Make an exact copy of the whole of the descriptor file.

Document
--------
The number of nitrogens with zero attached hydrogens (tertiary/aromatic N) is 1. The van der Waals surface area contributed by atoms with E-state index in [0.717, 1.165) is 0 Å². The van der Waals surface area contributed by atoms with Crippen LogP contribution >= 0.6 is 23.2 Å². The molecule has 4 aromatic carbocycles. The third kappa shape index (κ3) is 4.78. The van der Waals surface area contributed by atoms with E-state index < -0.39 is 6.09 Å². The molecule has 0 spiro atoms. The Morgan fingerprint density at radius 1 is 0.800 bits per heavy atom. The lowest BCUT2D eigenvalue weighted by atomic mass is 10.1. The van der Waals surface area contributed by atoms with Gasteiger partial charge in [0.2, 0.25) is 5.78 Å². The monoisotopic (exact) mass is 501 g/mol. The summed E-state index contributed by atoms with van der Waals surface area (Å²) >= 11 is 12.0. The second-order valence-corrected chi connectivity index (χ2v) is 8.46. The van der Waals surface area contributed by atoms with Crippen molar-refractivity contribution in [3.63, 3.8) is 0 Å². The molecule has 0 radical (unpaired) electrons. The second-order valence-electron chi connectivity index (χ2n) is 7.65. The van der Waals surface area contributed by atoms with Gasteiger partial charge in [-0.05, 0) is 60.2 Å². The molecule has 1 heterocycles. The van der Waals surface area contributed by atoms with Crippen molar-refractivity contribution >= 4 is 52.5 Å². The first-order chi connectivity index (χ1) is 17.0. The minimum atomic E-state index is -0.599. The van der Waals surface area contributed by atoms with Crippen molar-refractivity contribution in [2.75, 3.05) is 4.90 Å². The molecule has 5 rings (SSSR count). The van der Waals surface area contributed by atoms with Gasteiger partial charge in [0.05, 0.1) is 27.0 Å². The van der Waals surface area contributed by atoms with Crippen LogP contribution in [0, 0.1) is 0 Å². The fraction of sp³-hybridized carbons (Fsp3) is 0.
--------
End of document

The number of nitrogens with zero attached hydrogens (tertiary/aromatic N) is 1. The van der Waals surface area contributed by atoms with E-state index in [0.717, 1.165) is 0 Å². The van der Waals surface area contributed by atoms with Crippen LogP contribution >= 0.6 is 23.2 Å². The molecule has 4 aromatic carbocycles. The third kappa shape index (κ3) is 4.78. The van der Waals surface area contributed by atoms with E-state index < -0.39 is 6.09 Å². The molecule has 0 spiro atoms. The Morgan fingerprint density at radius 1 is 0.800 bits per heavy atom. The lowest BCUT2D eigenvalue weighted by atomic mass is 10.1. The van der Waals surface area contributed by atoms with Gasteiger partial charge in [0.2, 0.25) is 5.78 Å². The monoisotopic (exact) mass is 501 g/mol. The summed E-state index contributed by atoms with van der Waals surface area (Å²) >= 11 is 12.0. The second-order valence-corrected chi connectivity index (χ2v) is 8.46. The van der Waals surface area contributed by atoms with Crippen molar-refractivity contribution in [3.63, 3.8) is 0 Å². The molecule has 0 radical (unpaired) electrons. The second-order valence-electron chi connectivity index (χ2n) is 7.65. The van der Waals surface area contributed by atoms with Gasteiger partial charge in [-0.05, 0) is 60.2 Å². The molecule has 1 heterocycles. The van der Waals surface area contributed by atoms with Crippen molar-refractivity contribution >= 4 is 52.5 Å². The first-order chi connectivity index (χ1) is 17.0. The minimum atomic E-state index is -0.599. The van der Waals surface area contributed by atoms with Crippen molar-refractivity contribution in [2.75, 3.05) is 4.90 Å². The molecule has 5 rings (SSSR count). The van der Waals surface area contributed by atoms with Gasteiger partial charge in [0.05, 0.1) is 27.0 Å². The van der Waals surface area contributed by atoms with Crippen LogP contribution in [0, 0.1) is 0 Å². The fraction of sp³-hybridized carbons (Fsp3) is 0.